These configured Send connectors are as follows:

  • One Send connector is to direct the outbound email to all Internet domains
  • Another Send connector is to direct Edge Transport server Inbound Email to the Exchange 2010/2013 Mailbox server

Before beginning the configuration process, you need to perform the following:

  • Assign Permissions
  • Authoritative domains as well as email address policies for Exchange organization are configured
  • Enable Secure LDAP Port 50636/TCP

12. Ensure Configuration of Unified Messaging

To successfully deploy Unified Messaging (UM), there are certain factors that you should consider. These factors are the different components, features, and elements of Unified Messaging. These factors help in planning appropriate Unified Messaging infrastructure as well as deployment. It is the most basic-yet-vital step that helps in UM deployment.

It helps you in planning your Voicemail System, UM Deployment, and establishing a connection with the telephony network. To proceed with deployment, you need to be aware of UM IP gateways, UM hunt groups, UM mailbox policies, voice mail for users, UM services, UM dial plans, auto-answer, & route incoming calls.

13. Enable and Ensure Configuration of Outlook Anywhere

This section guides the user about Outlook Anywhere and its benefits. In the Exchange Server, it is also defined as RPC over HTTP. The main feature of this attribute is that it allows Microsoft Outlook 2013, 2010, or 2010 clients to establish a connection with their particular Exchange Server even over the Internet and from outside the Corporate Network. It will entail you about Outlook Anywhere management, coexistence, and testing of connectivity.

14. Ensure Configuration of Service Connection Point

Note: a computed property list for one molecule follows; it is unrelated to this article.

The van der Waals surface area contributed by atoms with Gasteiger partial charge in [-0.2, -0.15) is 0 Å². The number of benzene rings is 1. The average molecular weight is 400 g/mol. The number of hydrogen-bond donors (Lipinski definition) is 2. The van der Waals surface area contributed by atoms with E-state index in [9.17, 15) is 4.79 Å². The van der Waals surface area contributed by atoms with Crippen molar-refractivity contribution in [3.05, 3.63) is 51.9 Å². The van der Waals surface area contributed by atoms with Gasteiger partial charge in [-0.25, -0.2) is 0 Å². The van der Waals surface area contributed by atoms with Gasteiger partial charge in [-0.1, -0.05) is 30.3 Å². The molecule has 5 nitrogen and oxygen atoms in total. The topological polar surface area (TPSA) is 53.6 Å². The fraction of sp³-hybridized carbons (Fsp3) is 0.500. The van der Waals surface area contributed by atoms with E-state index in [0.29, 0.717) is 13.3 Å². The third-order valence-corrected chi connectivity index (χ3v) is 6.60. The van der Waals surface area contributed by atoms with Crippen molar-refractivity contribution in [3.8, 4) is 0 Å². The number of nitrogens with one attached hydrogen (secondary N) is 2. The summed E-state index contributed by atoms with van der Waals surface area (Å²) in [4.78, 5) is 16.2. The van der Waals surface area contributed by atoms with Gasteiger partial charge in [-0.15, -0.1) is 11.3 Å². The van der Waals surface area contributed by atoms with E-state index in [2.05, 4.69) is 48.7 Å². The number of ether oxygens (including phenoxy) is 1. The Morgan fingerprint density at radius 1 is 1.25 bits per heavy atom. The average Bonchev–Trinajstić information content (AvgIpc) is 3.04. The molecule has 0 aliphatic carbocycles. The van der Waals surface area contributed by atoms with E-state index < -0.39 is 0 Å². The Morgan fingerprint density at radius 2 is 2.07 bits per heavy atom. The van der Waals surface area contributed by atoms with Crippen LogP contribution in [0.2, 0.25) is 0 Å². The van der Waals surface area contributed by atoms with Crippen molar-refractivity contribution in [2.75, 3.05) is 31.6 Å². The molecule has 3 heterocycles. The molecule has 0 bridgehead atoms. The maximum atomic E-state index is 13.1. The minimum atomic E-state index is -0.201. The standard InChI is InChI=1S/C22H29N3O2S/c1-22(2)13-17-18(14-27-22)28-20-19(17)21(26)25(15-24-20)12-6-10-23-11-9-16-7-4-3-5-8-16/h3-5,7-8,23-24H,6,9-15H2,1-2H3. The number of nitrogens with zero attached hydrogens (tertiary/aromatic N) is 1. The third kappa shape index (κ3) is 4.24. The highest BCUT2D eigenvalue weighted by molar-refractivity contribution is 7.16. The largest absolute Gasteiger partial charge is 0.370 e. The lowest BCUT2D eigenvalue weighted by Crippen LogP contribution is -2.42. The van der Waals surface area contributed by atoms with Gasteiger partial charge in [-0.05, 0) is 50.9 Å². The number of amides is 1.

Undoubtedly, the Client Access server in Exchange does not take responsibility for the customer protocols processing, but still, certain settings are being employed to the Client Access server. These settings are the certificate settings and virtual directory settings.

15. Ensure Configuration of Exchange 2010 URLs

This section talks about the systematic configuration as well as testing guidelines of the Exchange 2010 external URLs. Usually, when we connect the Exchange 2010 mailbox user to Exchange 2013 Client Access server, it redirects the connection to the Exchange 2010 Server. For this redirection, the Exchange 2013 server is using an external hostname configured on Offline Address Book, Outlook Web Access, and Unified Messaging virtual directories, Exchange Web Services, the internal hostname for the Exchange ActiveSync virtual directory, and Exchange ActiveSync of Exchange 2010 server.

The main point to be considered here is that in the Exchange 2010 server, internal as well as external hostnames are different from the Exchange 2013 server hostnames. Further, they are pointed to the Exchange 2010 server.

16. Ensure Configuration of DNS Records

After configuration of the server, next paramount thing is the DNS record changing. It helps an individual to direct the connection to the new Exchange 2013 server.
This section clears your apprehensions, such as:

  • How one can ensure that its Exchange 2010 hostname is configured correctly
  • How you can set up your public DNS as well as an internal DNS record
  • How you can ensure the precise working of it

DNS configuration includes the following aspects:

  • Verification to ensure that the hostname and Client Access server for Exchange 2010 resolves to the publicly accessible external IP address
  • Change in primary hostnames. This points to the Exchange 2013 Client Access server external, publicly accessible, IP address towards the user public DNS provider